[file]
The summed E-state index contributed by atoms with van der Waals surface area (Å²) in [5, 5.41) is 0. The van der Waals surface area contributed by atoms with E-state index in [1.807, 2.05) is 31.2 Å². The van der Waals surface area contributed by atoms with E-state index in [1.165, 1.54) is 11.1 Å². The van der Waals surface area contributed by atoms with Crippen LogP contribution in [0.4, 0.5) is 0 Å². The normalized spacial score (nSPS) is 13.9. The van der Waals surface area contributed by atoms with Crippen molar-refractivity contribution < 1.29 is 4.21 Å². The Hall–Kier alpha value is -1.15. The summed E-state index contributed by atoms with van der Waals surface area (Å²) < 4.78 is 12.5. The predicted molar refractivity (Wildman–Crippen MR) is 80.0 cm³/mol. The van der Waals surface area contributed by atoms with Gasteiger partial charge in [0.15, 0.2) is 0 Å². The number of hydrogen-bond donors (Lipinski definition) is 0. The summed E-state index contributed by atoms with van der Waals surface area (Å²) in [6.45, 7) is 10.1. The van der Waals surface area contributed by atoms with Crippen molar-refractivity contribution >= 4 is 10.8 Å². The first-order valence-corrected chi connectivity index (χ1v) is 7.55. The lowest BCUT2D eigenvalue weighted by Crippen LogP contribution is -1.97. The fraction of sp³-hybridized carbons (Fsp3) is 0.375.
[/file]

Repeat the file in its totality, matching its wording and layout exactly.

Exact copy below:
The summed E-state index contributed by atoms with van der Waals surface area (Å²) in [5, 5.41) is 0. The van der Waals surface area contributed by atoms with E-state index in [1.807, 2.05) is 31.2 Å². The van der Waals surface area contributed by atoms with E-state index in [1.165, 1.54) is 11.1 Å². The van der Waals surface area contributed by atoms with Crippen LogP contribution in [0.4, 0.5) is 0 Å². The normalized spacial score (nSPS) is 13.9. The van der Waals surface area contributed by atoms with Crippen molar-refractivity contribution < 1.29 is 4.21 Å². The Hall–Kier alpha value is -1.15. The summed E-state index contributed by atoms with van der Waals surface area (Å²) < 4.78 is 12.5. The predicted molar refractivity (Wildman–Crippen MR) is 80.0 cm³/mol. The van der Waals surface area contributed by atoms with Gasteiger partial charge in [0.15, 0.2) is 0 Å². The number of hydrogen-bond donors (Lipinski definition) is 0. The summed E-state index contributed by atoms with van der Waals surface area (Å²) in [6.45, 7) is 10.1. The van der Waals surface area contributed by atoms with Crippen molar-refractivity contribution >= 4 is 10.8 Å². The first-order valence-corrected chi connectivity index (χ1v) is 7.55. The lowest BCUT2D eigenvalue weighted by Crippen LogP contribution is -1.97. The fraction of sp³-hybridized carbons (Fsp3) is 0.375.